DPH inspected the exterior and interior of the building and took moisture samplings of the floor in the adjacent restroom. 
"The odor experienced in this area is likely due to the repeated accumulation of black water in the space between the wood flooring and basement cement floor, which in turn has caused mold growth on flooring material," Michael Feeney, indoor air quality director, wrote in an email to Strout. 
The moisture measurements indicated that the underlying flooring had been wet for more than 11 days since the last flooding incident, and blackwater likely remains in the space between the flooring and cement floor of the basement, Feeney said. 
The underflooring is likely not natural wood but plywood, particle, or chipboard, which are engineered, manufactured wood products. 
These are porous, so can grow mold if wet for more than 48 hours, Feeney said. 
If contaminated by blackwater, porous materials can not be cleaned appropriately, and removal is recommended. 
"His major, concerns, obviously besides the plumbing and the moisture, was the lack of ventilation in the building and that the boiler does vent right into the building without any ventilation," Strout said. 
It was reported that the last time a renovation occurred in this section of the Town Hall was in 1976, Feeney said. If this is the case, the floor tile may contain asbestos and remediation would be required to be in compliance with all federal and state asbestos laws and regulations. 
According to the DPH, the police station does not have ventilation, and there isn't a heating, ventilation, and air conditioning system, Strout said. 
The CO2 levels were very high in the her office, but they were lower in the sergeant's and officer's rooms, she said.
"I'd like to clarify that the furnace does not vent into the sergeant's room. There are two automated louvers that open to allow fresh air into the boiler room when the boilers are running," Burch said in his report.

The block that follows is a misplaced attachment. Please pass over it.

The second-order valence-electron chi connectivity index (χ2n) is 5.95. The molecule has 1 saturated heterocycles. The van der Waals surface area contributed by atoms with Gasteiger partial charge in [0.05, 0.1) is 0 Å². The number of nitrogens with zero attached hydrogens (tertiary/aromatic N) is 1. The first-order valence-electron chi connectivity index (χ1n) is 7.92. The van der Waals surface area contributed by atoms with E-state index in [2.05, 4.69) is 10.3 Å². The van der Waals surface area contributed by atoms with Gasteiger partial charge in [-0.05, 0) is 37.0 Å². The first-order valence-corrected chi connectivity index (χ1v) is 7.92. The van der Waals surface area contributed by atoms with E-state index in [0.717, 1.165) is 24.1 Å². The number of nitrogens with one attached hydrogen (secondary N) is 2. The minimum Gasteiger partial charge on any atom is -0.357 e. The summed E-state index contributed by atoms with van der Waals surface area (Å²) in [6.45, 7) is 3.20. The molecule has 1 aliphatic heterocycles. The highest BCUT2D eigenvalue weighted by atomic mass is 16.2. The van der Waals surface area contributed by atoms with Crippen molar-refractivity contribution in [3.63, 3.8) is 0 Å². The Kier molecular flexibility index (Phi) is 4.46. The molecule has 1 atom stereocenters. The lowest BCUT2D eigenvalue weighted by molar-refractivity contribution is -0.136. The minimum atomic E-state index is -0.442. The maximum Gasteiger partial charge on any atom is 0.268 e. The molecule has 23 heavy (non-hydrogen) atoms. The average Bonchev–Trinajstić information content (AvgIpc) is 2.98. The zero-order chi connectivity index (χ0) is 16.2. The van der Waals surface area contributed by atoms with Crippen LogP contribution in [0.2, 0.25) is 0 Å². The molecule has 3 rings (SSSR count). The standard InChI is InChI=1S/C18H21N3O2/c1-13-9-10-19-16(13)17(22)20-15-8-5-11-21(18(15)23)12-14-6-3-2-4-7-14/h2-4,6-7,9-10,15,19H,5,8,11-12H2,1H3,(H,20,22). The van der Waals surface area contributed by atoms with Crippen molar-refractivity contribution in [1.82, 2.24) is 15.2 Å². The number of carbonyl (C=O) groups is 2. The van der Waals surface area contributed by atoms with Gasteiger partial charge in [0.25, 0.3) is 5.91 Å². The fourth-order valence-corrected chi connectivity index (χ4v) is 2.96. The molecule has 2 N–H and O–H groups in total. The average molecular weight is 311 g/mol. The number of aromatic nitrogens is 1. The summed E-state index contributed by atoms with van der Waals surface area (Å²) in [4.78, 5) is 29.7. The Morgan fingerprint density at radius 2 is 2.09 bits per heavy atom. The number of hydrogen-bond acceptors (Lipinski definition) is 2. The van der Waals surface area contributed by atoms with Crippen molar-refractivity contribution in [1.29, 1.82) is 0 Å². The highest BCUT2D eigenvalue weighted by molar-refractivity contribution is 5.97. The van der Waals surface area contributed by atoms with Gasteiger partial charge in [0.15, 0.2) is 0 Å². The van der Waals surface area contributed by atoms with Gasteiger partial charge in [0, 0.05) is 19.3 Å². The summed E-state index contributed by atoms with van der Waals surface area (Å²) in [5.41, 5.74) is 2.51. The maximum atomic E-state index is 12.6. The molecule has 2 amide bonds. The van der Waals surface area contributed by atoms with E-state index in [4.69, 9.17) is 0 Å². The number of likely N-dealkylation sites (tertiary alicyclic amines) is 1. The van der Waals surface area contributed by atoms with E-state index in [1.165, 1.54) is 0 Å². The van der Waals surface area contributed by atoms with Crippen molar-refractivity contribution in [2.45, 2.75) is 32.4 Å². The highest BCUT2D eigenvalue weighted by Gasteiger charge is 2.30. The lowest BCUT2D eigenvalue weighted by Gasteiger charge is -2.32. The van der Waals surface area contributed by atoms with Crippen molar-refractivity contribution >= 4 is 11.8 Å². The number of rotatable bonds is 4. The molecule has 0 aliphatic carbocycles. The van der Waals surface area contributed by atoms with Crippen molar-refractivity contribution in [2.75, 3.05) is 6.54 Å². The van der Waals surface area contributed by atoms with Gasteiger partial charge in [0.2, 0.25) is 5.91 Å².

"The gas water heater exhaust may benefit from a powered exhaust but this is not a critical situation." 
Burch has installed CO2 detectors, which the department didn't have previously. He is doing "everything he can with a horrible situation that we have all inherited," Strout said. 
The station would benefit from some type of heat-recovery ventilation or energy-recovery ventilation system which brings in fresh air and pulls out stale air, Burch said in his report. 
"This would also help maintain better humidity levels. I have contacted [Don Davis Heating Cooling & Plumbing] for pricing but have not been able to meet with them yet," Burch said in his report.
"I'd guess the remaining ARPA funds that were allocated for the Town Hall renovations would be more than enough to cover this type of project." 
Strout also noted other concerning issues with the building that the Department of Public Works pointed out, including the "not surprising" fact that the station is not Americans with Disabilities Act compliant. 
In addition, the station's cells are half the size they are legally required to be and do not have plumbing or a bed structure, which is also a legal requirement.
They are also built like boxes with plaster walls, a 2-foot space between the top and ceiling, and a vent that goes nowhere. 
The condition of the cell is also a safety concern because it is not secure for prisoners. There is a quarter-inch gap caused by a prisoner who almost kicked his way out, and officers have to take the prisoners to use the bathroom because there isn't a toilet in the cell, Strout said. 
The department is seeking accreditation but is not able to because of the building's condition. 
The town will receive two reports. One will describe the sewerage, also called blackwater, back up, and the second will describe the general indoor air quality.